ST. PAUL, Minn. (FOX 9) - People who own pit bulls could get cheaper and easier insurance because of a new law expected to pass this week. But insurers say that could make it more expensive for everybody else.
Man’s best friend has cost insurance companies more than $1 billion. Insurers say that’s how much they’ve paid out related to dog injuries and the damages in each case are much higher than ever before.
"We’re seeing this precipitous rise in the cost of these dog injuries," said Adam Axvig, CEO of the Minnesota Association of Farm Mutual Insurance Companies.
Axvig says bully breeds are driving the increase. He says less than 10% of dogs in American homes are pit bulls, but they cause more than 60% of dog-related deaths.
Those numbers won’t mean much for insurance companies under the law expected to pass this week in the Minnesota legislature.
A few paragraphs in the commerce finance omnibus bill wouldn’t let insurance companies discriminate in homeowners coverage unless police or animal control deem a specific dog to be dangerous or potentially dangerous, or when a dog or its owner have previously been involved in a dog-related injury.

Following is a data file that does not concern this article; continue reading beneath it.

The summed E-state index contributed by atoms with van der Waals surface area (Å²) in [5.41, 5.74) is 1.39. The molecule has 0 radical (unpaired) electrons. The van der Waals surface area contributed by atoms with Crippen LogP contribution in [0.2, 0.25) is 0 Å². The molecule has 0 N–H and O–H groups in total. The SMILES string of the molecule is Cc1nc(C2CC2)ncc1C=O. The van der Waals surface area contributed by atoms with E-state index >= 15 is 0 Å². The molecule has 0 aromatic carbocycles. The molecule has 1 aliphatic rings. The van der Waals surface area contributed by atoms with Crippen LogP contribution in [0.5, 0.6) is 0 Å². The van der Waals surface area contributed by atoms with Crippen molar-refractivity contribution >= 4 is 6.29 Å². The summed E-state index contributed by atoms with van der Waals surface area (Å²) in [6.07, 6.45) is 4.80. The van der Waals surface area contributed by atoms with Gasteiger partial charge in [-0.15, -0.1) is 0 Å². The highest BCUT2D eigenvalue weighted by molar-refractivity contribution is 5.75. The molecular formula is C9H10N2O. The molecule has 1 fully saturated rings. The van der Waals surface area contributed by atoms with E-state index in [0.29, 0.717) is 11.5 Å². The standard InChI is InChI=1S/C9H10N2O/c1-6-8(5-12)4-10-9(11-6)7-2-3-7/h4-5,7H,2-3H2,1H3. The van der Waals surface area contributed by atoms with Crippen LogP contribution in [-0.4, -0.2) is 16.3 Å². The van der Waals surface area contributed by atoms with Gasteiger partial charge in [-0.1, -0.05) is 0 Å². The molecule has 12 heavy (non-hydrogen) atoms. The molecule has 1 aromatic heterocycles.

Pit bull owners say broadly denying insurance to pits is like punishing someone for a crime they haven’t committed.
"The insurance industry uses these arbitrary dog lists to deny homeowners insurance and renters coverage," said Shannon Glenn of My Pit Bull is Family
Glenn says the bill is right to focus on the behavior of a specific dog and its owner, not the size, weight, and perceived breed.
"It’s really just utilizing stereotypes, right?" she said. "As humans, we do that with people and it’s happening with dogs, unfortunately."
Insurers say the change is likely to lead to more damage claims, meaning other homeowners will start footing some of the bill for bully breed owners.
"Given those claims payouts, you could see a rise in your premiums because of it," said Axvig.
The bill came out of conference committee Sunday night, and it’s expected to pass the House and Senate this week.
The dog insurance portion of the bill is set to take effect on April 1 of next year.